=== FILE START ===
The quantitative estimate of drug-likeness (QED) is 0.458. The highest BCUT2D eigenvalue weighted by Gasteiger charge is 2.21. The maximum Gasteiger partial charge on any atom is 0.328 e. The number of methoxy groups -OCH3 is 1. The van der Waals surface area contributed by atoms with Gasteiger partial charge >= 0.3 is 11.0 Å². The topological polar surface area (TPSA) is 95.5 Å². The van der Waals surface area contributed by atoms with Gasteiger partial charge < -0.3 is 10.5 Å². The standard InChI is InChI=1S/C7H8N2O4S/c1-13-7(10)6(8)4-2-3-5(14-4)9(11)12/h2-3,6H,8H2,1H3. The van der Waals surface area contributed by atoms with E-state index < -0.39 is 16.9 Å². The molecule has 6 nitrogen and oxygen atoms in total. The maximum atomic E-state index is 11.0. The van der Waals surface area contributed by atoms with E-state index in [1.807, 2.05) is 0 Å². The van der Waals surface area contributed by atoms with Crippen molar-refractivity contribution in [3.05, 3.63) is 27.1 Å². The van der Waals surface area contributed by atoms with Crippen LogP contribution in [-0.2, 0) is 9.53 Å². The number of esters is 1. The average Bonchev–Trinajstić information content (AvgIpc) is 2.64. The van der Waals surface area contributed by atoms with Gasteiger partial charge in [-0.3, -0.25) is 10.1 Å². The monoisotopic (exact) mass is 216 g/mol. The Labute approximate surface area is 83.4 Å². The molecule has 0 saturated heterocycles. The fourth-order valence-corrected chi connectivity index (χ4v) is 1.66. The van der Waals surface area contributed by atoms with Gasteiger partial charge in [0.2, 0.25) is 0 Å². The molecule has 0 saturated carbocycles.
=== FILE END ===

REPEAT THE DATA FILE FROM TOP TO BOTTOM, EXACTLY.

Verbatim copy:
The quantitative estimate of drug-likeness (QED) is 0.458. The highest BCUT2D eigenvalue weighted by Gasteiger charge is 2.21. The maximum Gasteiger partial charge on any atom is 0.328 e. The number of methoxy groups -OCH3 is 1. The van der Waals surface area contributed by atoms with Gasteiger partial charge >= 0.3 is 11.0 Å². The topological polar surface area (TPSA) is 95.5 Å². The van der Waals surface area contributed by atoms with Gasteiger partial charge < -0.3 is 10.5 Å². The standard InChI is InChI=1S/C7H8N2O4S/c1-13-7(10)6(8)4-2-3-5(14-4)9(11)12/h2-3,6H,8H2,1H3. The van der Waals surface area contributed by atoms with E-state index < -0.39 is 16.9 Å². The molecule has 6 nitrogen and oxygen atoms in total. The maximum atomic E-state index is 11.0. The van der Waals surface area contributed by atoms with E-state index in [1.807, 2.05) is 0 Å². The van der Waals surface area contributed by atoms with Crippen molar-refractivity contribution in [3.05, 3.63) is 27.1 Å². The van der Waals surface area contributed by atoms with Crippen LogP contribution in [-0.2, 0) is 9.53 Å². The number of esters is 1. The average Bonchev–Trinajstić information content (AvgIpc) is 2.64. The van der Waals surface area contributed by atoms with Gasteiger partial charge in [-0.3, -0.25) is 10.1 Å². The monoisotopic (exact) mass is 216 g/mol. The Labute approximate surface area is 83.4 Å². The molecule has 0 saturated heterocycles. The fourth-order valence-corrected chi connectivity index (χ4v) is 1.66. The van der Waals surface area contributed by atoms with Gasteiger partial charge in [0.2, 0.25) is 0 Å². The molecule has 0 saturated carbocycles.